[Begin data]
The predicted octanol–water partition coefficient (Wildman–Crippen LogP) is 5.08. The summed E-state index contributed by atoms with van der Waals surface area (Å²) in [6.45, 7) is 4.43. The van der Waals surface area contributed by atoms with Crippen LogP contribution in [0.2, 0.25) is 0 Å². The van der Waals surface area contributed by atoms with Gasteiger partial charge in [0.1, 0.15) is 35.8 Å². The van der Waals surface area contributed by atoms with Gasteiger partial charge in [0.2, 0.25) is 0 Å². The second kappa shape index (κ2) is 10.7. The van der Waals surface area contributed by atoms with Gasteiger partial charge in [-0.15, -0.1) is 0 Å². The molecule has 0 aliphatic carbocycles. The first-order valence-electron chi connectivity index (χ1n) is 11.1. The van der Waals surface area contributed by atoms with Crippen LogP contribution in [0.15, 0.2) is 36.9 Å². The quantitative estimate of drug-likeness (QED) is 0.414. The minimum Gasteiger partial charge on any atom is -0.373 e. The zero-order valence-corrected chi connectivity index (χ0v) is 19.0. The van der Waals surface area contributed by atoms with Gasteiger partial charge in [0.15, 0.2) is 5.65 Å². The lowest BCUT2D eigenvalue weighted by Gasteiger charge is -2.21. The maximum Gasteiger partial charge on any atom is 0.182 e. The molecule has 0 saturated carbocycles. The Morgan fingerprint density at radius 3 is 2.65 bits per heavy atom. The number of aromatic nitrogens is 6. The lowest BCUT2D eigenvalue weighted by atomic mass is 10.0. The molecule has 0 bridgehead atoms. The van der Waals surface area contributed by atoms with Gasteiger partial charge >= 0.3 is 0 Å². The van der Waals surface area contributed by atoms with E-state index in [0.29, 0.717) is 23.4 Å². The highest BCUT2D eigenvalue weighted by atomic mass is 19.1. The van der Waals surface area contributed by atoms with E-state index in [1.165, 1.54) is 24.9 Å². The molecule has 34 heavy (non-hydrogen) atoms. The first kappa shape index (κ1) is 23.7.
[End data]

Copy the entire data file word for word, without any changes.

The predicted octanol–water partition coefficient (Wildman–Crippen LogP) is 5.08. The summed E-state index contributed by atoms with van der Waals surface area (Å²) in [6.45, 7) is 4.43. The van der Waals surface area contributed by atoms with Crippen LogP contribution in [0.2, 0.25) is 0 Å². The van der Waals surface area contributed by atoms with Gasteiger partial charge in [0.1, 0.15) is 35.8 Å². The van der Waals surface area contributed by atoms with Gasteiger partial charge in [0.2, 0.25) is 0 Å². The second kappa shape index (κ2) is 10.7. The van der Waals surface area contributed by atoms with Gasteiger partial charge in [-0.15, -0.1) is 0 Å². The molecule has 0 aliphatic carbocycles. The first-order valence-electron chi connectivity index (χ1n) is 11.1. The van der Waals surface area contributed by atoms with Crippen LogP contribution in [0.15, 0.2) is 36.9 Å². The quantitative estimate of drug-likeness (QED) is 0.414. The minimum Gasteiger partial charge on any atom is -0.373 e. The zero-order valence-corrected chi connectivity index (χ0v) is 19.0. The van der Waals surface area contributed by atoms with Gasteiger partial charge in [0.15, 0.2) is 5.65 Å². The lowest BCUT2D eigenvalue weighted by Gasteiger charge is -2.21. The maximum Gasteiger partial charge on any atom is 0.182 e. The molecule has 0 saturated carbocycles. The Morgan fingerprint density at radius 3 is 2.65 bits per heavy atom. The number of aromatic nitrogens is 6. The lowest BCUT2D eigenvalue weighted by atomic mass is 10.0. The molecule has 0 bridgehead atoms. The van der Waals surface area contributed by atoms with Gasteiger partial charge >= 0.3 is 0 Å². The van der Waals surface area contributed by atoms with E-state index in [0.29, 0.717) is 23.4 Å². The highest BCUT2D eigenvalue weighted by atomic mass is 19.1. The van der Waals surface area contributed by atoms with E-state index in [1.165, 1.54) is 24.9 Å². The molecule has 34 heavy (non-hydrogen) atoms. The first kappa shape index (κ1) is 23.7.